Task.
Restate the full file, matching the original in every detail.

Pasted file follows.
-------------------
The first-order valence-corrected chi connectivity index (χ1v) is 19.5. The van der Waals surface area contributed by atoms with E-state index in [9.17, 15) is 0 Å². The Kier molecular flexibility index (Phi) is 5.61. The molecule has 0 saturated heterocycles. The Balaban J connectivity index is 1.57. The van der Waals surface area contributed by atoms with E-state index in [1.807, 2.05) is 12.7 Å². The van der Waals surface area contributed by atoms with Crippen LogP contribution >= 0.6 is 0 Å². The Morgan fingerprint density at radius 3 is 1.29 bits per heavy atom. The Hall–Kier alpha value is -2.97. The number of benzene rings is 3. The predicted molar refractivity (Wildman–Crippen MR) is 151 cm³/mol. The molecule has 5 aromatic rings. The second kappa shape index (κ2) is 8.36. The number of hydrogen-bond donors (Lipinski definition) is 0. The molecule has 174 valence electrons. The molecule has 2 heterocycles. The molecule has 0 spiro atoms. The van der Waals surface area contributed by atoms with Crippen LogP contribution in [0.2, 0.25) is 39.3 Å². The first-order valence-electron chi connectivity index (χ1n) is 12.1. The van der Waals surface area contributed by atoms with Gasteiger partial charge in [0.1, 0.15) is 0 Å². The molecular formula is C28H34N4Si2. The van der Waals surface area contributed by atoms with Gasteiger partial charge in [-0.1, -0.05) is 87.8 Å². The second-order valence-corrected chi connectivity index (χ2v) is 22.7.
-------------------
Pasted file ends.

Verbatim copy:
The first-order valence-corrected chi connectivity index (χ1v) is 19.5. The van der Waals surface area contributed by atoms with E-state index in [9.17, 15) is 0 Å². The Kier molecular flexibility index (Phi) is 5.61. The molecule has 0 saturated heterocycles. The Balaban J connectivity index is 1.57. The van der Waals surface area contributed by atoms with E-state index in [1.807, 2.05) is 12.7 Å². The van der Waals surface area contributed by atoms with Crippen LogP contribution >= 0.6 is 0 Å². The Morgan fingerprint density at radius 3 is 1.29 bits per heavy atom. The Hall–Kier alpha value is -2.97. The number of benzene rings is 3. The predicted molar refractivity (Wildman–Crippen MR) is 151 cm³/mol. The molecule has 5 aromatic rings. The second kappa shape index (κ2) is 8.36. The number of hydrogen-bond donors (Lipinski definition) is 0. The molecule has 174 valence electrons. The molecule has 2 heterocycles. The molecule has 0 spiro atoms. The van der Waals surface area contributed by atoms with Crippen LogP contribution in [0.2, 0.25) is 39.3 Å². The first-order valence-electron chi connectivity index (χ1n) is 12.1. The van der Waals surface area contributed by atoms with Gasteiger partial charge in [0.1, 0.15) is 0 Å². The molecular formula is C28H34N4Si2. The van der Waals surface area contributed by atoms with Gasteiger partial charge in [-0.1, -0.05) is 87.8 Å². The second-order valence-corrected chi connectivity index (χ2v) is 22.7.